The power of feedback mechanismsPosted by Horst Streck on Dec 1, 2013 in Gamification blog posts | 8 comments
Reality is sometimes hard to deal with and often we find ourselves wondering if the direction we are going is the right one. Games are an escape from reality. Within this virtual world players know if the direction they take is the right one. Feedback given at the right moment gives them guidance. When wrong decisions are taken, they won’t reach the next level. Gamers can try over and over again in desperate need to reach that next level. Appropriate feedback at the right moment keeps them motivated. They don’t worry about failure. Instead they learn, they learn how to master the controls, they learn how to solve puzzles quickly, they improve their hand eye coordination skills and in the end they learn what the game is all about. Most games are fictional and entertaining, that’s a choice. They can just as easy be educational, or both! Every game provides a player with constant feedback. There are roughly two kinds of feedback: conscious and subconscious feedback that more or less triggers our senses.
All the progression and activity loops are there to create awareness about the progress of their activity, so obviously it’s considered to be conscious feedback. We use it to motivate people, giving them signals and signs that they are on the right track. Sometimes (during game play) showing players they achieved something. Most of the time it provides prove on progress making a player feels good. At the same time it offers transparency. Due to the feedback, players of a game know exactly where they stand within the game, but also compared to other players which ranks are visible on leader boards. That can be rewarding, as well as disappointing. When the ranking looks bad it actually says: “try harder, do your best or use another approach. It could also be that it’s not the player’s type of game. This mechanism has proven to be useful in real life situations and they play an important role within Gamification. In real life it tell participants the same things as mentioned above. Such a level of transparency might be frightening at first.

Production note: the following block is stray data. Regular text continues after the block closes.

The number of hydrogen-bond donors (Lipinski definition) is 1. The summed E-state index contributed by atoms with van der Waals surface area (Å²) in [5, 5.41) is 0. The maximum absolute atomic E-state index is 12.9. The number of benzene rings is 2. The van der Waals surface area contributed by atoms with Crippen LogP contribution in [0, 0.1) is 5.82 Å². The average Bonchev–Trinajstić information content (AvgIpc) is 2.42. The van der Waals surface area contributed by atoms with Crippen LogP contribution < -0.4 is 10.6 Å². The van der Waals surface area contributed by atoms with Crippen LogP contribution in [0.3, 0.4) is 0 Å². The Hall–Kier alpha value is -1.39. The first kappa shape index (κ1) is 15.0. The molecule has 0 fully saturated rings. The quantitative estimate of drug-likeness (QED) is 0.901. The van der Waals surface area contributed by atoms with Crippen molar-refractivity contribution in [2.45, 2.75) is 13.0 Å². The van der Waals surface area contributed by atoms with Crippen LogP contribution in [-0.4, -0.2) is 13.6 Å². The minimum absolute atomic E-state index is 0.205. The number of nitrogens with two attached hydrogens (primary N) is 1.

Game mechanisms give us feedback we can’t deny and they often create awareness about our progress. It’s a powerful tool. Subconscious feedback might even be more powerful. It’s presented in such a logical, natural way that players are no longer aware that it basically is feedback. By now it could be that you think what on earth is he talking about. With one simple example it will be perfectly clear.
Picture a race game, where a player pushes the joystick to the left, and the car on the screen moves to the left. That’s subconscious feedback. This kind of feedback is very powerful and closely connected to the player’s intrinsic motivation while playing a game. In this example the feedback has to be instant. When someone moves the joystick to the left, the car has to go left immediately. The slightest delay and the feedback changes from subconscious to conscious and that doesn’t make the player happy. When reviewed, the critics will say that the controls of that particular game aren’t smooth. Bad controls have caused games with potential to fail in many occasions. Without any doubt an extremely important detail.